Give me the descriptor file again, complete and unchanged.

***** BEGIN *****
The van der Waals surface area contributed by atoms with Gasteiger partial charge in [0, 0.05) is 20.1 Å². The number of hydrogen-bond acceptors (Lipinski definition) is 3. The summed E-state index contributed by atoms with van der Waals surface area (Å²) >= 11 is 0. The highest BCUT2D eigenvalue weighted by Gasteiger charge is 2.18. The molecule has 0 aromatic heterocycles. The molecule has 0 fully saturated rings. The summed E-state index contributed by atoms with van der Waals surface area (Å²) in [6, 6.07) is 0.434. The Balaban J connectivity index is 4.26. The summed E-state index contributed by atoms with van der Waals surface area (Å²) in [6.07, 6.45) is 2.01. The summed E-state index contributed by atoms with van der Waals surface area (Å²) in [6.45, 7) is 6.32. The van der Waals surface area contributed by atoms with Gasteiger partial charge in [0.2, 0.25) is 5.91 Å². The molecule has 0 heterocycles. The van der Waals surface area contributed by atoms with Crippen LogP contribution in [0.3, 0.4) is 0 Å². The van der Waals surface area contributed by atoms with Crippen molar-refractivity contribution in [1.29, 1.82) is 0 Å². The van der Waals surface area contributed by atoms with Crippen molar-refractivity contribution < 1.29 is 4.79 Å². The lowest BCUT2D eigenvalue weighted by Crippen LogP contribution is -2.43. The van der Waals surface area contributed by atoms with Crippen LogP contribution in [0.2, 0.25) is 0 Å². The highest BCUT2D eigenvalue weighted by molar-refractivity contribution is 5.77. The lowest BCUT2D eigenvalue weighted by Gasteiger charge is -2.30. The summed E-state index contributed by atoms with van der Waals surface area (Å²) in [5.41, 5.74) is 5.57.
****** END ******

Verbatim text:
The van der Waals surface area contributed by atoms with Gasteiger partial charge in [0, 0.05) is 20.1 Å². The number of hydrogen-bond acceptors (Lipinski definition) is 3. The summed E-state index contributed by atoms with van der Waals surface area (Å²) >= 11 is 0. The highest BCUT2D eigenvalue weighted by Gasteiger charge is 2.18. The molecule has 0 aromatic heterocycles. The molecule has 0 fully saturated rings. The summed E-state index contributed by atoms with van der Waals surface area (Å²) in [6, 6.07) is 0.434. The Balaban J connectivity index is 4.26. The summed E-state index contributed by atoms with van der Waals surface area (Å²) in [6.07, 6.45) is 2.01. The summed E-state index contributed by atoms with van der Waals surface area (Å²) in [6.45, 7) is 6.32. The van der Waals surface area contributed by atoms with Gasteiger partial charge in [0.2, 0.25) is 5.91 Å². The molecule has 0 heterocycles. The van der Waals surface area contributed by atoms with Crippen LogP contribution in [0.3, 0.4) is 0 Å². The van der Waals surface area contributed by atoms with Crippen molar-refractivity contribution in [1.29, 1.82) is 0 Å². The van der Waals surface area contributed by atoms with Crippen molar-refractivity contribution < 1.29 is 4.79 Å². The lowest BCUT2D eigenvalue weighted by Crippen LogP contribution is -2.43. The van der Waals surface area contributed by atoms with Crippen LogP contribution in [0.2, 0.25) is 0 Å². The highest BCUT2D eigenvalue weighted by molar-refractivity contribution is 5.77. The lowest BCUT2D eigenvalue weighted by Gasteiger charge is -2.30. The summed E-state index contributed by atoms with van der Waals surface area (Å²) in [5.41, 5.74) is 5.57.